How Green Is Your Hotel?

I was all excited to check out, the highly touted new travel site that assists users in making greener travel choices. Alas, my first few attempts to load any page of the site resulted in either “sorry” pages or plain out gobbledygook.

While I waited to access the site itself, I did a bit of investigating and learned the following. Unlike some sites, RezHub is pretty open about how properties earn their Green Score. Green amenities are given point values from 1-3, depending on the level of effort required by the hotel. Serving organic food, for example, earns only one Green Point, while using Green Key Cards earns three. A hotel’s total number of Green Points determines how many Green Branches it is awarded — 1-6 points earns one lonely branch, while 25-30 points scores a whole tree, or five maximum branches.

Since it turns out I’m actually in the market to buy a ticket today, I decided to put RezHub to the test. First thing I noticed is that the site’s strength is obviously hotels, since that’s where the homepage immediately directs you. But since I also may be in need of a room for one evening, I tried that out. Hmm. No results at all for Asbury Park, NJ — and the site designers deemed it okay to leave the user on a dead, worthless page. Clicking “modify search” took me back to the homepage — but didn’t save the info (dates, number of guests, etc.) I’d already entered. Even Newark, NJ, resulted in squat. So far, no good.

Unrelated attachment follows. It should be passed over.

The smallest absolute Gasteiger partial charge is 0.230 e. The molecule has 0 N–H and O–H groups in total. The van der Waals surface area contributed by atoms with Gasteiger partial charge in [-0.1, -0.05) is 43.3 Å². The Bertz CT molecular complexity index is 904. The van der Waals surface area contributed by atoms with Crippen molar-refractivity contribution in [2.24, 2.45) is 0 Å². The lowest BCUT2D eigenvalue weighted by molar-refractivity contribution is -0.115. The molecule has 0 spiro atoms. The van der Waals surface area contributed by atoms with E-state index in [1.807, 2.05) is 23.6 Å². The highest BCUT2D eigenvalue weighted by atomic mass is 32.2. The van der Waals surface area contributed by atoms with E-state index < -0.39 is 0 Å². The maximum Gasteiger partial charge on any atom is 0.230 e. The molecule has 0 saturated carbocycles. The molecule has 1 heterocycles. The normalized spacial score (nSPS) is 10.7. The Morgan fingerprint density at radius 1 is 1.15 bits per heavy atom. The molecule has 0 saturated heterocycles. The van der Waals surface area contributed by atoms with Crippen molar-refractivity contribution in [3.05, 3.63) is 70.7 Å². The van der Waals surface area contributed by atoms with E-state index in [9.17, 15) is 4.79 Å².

Next up: Trying to find a flight to Newark for this week. Lowest price: $433, same as both Kayak and Cheap Tickets. But I didn’t see any green info. So why would I use RezHub for tickets when I have my tried and true outlets?

It’s only the site’s launch. I’m sure it’s officially in beta of some sort, so I’ll give it another chance down the road. But I have to say that what I’ve seen so far isn’t all that spectacular. If RezHub is going to stick around, it’s going to have to offer a unique booking experience that actually works — or start syndicating its green rating content. Oh, and change the name to something that actually speaks to us green-lovers. “RezHub” sounds more like a treatment for eczema than a green booking engine.

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